Or instead of ally should I say “partner,” as in “partner nation”? The US no longer has allies, we have partners, like Saudi Arabia and Qatar and Bahrain and the United Arab Emirates. The extent to which the language of the corporate boardroom has insinuated itself into civic discourse amazes me. “I’d like to introduce our glorious partners in this dubious venture…” The US seems to believe that having such committed partners as the aforementioned monarchies will convince the world that this truly is a joint operation.

Try not to laugh.

When viewed through the US’s schizophrenic lens the Middle East is a confusing mess; the friend we embrace and arm to the teeth today turns foe tomorrow and jams a sword in our neck. We create these monsters and then find that we can’t control them.

There is, however, one constant that governs US policy in the region: oil and Israel. Never take your eye off oil and Israel and you have a fair chance of understanding what the hell is going on, why the US supports one despotic regime and calls another the equivalent of Nazi Germany.  

Obama – who more and more looks a pathetic and empty figure, more than ready to trot off to pen his memoirs, open his presidential library, and reap rich rewards from corporate America – offered the obligatory praise for America’s warriors, the brave men and women of the world’s greatest fighting force, engaged, yet again, in a noble struggle against Evil. We prefer our enemies to be easily recognizable as bad people, and the file footage the US media plays over and over of ISIS forces brandishing AK-47’s is designed to reinforce this idea. Watch any major network news broadcast for longer than thirty seconds and you’d think ISIS is five miles outside of Washington D.C., bearing down on the White House in a fleet of Toyota pickup trucks.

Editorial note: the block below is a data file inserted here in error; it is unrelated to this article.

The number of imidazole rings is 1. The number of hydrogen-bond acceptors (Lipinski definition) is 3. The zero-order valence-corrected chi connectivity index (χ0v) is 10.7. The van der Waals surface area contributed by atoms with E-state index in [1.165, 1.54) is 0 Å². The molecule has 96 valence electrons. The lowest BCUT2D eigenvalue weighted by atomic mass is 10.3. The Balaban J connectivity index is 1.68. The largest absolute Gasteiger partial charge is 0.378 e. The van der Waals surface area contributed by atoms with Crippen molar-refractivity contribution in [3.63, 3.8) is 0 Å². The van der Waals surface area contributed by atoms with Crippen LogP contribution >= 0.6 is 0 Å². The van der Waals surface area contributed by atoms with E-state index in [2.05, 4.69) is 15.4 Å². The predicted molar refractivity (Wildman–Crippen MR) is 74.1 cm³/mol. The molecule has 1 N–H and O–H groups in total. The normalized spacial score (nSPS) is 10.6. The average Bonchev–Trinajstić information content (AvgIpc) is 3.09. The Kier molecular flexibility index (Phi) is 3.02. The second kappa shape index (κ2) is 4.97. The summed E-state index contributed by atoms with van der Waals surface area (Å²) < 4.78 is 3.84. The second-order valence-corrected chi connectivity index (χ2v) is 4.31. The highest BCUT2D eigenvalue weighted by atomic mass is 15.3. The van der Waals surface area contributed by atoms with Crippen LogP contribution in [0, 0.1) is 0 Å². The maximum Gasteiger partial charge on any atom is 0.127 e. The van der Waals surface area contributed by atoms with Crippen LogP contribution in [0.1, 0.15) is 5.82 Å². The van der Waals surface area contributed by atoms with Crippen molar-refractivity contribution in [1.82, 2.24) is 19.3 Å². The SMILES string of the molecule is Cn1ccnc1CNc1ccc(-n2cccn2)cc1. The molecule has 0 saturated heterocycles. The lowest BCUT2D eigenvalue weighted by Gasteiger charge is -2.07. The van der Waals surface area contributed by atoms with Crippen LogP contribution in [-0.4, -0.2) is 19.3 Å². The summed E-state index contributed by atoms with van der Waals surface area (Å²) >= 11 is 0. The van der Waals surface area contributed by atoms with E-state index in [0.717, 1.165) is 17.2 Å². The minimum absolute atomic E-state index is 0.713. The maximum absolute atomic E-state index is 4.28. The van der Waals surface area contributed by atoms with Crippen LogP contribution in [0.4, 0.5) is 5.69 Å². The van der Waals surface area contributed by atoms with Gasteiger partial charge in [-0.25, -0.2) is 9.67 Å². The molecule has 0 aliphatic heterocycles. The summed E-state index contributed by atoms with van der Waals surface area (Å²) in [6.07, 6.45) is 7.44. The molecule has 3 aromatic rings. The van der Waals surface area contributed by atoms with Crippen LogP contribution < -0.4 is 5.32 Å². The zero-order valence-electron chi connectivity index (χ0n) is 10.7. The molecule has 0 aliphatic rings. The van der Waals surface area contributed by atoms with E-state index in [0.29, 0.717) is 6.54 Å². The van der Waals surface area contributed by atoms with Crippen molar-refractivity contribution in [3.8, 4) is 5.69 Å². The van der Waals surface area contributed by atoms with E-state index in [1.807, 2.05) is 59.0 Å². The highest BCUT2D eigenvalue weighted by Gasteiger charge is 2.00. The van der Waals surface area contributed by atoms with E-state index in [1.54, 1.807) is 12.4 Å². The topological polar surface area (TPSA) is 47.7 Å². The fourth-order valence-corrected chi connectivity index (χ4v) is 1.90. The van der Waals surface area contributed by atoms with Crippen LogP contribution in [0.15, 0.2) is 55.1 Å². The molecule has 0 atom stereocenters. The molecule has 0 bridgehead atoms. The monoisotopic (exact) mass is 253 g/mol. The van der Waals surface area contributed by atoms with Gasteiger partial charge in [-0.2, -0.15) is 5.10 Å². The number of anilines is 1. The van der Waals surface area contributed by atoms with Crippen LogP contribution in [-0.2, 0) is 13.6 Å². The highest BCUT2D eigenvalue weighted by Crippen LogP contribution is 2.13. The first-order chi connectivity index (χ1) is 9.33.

In many ways the US is a dumb nation. Whatever mojo we once had evaporated years ago. This Syria chapter in the War on Terror will add at least another six years to our doomed quest to rid the world of whacky Islamic fundamentalists. We will keep bombing bad guys in order to destabilize and degrade them, and they will keep popping up in new locations, under new names and new banners.  

Tuesday, September 09, 2014

Daddy Dumb Ass

I hit the August doldrums and haven’t recovered yet. When was my last blog post? Can’t remember and I don’t feel like looking it up. I’ve got plenty of thoughts running around the track in my brain, none of them sublime or beautiful or remotely insightful. Typical human ponderings, such as this: why can’t my son rinse his dishes? Is it so much to ask that he rinse the food from his plate or bowl, clean out the fucking sink and throw the refuse in the compost bucket? The kid’s smart but this simple task is beyond his capability. This is the kid, who recently turned 18 and celebrated his birthday by getting a tattoo on the inside of his right bicep, a quote from Emily Dickinson, rejecting sage advice from his old man to wait and think about what those words will look like in 20 years. Might as well have been pissing into a tornado – the kid is smarter than me, more worldly and in touch with what’s real. I don’t know shit.

The boy isn’t going to Southern Oregon University after all. We drove to Ashland in June for orientation, rubbed elbows and backsides with nervous incoming freshmen and their neurotic helicopter parents, got the kid registered for classes and waded deep into the cesspool that is financial aid; this last bit put the Fear in me, big time. The idea of taking out a parent loan that we would be paying off for the next decade or so made my stomach clench. Loading up with education debt is the American way, part and parcel of the racket of higher education in this wayward capitalist nation. We stood at the precipice, ready to sign, ready to pack the Honda CRV and drive the kid back to Ashland, help him move into his dorm room.

And then the boy announces that Southern Oregon was sending him the wrong vibe, telling him to back off, stay away, retreat and regroup. I admit – it was hard to accept and I was ticked off. I liked SOU because it was a liberal arts school with only 7,000 students in the beautiful Rogue Valley, with downtown Ashland less than a mile away, and I made the mistake of thinking that my kid could attend this school and avoid getting lost in the crowd, that he might – in spite of his propensity for self-sabotage – have a college experience that would buoy him for the rest of his life.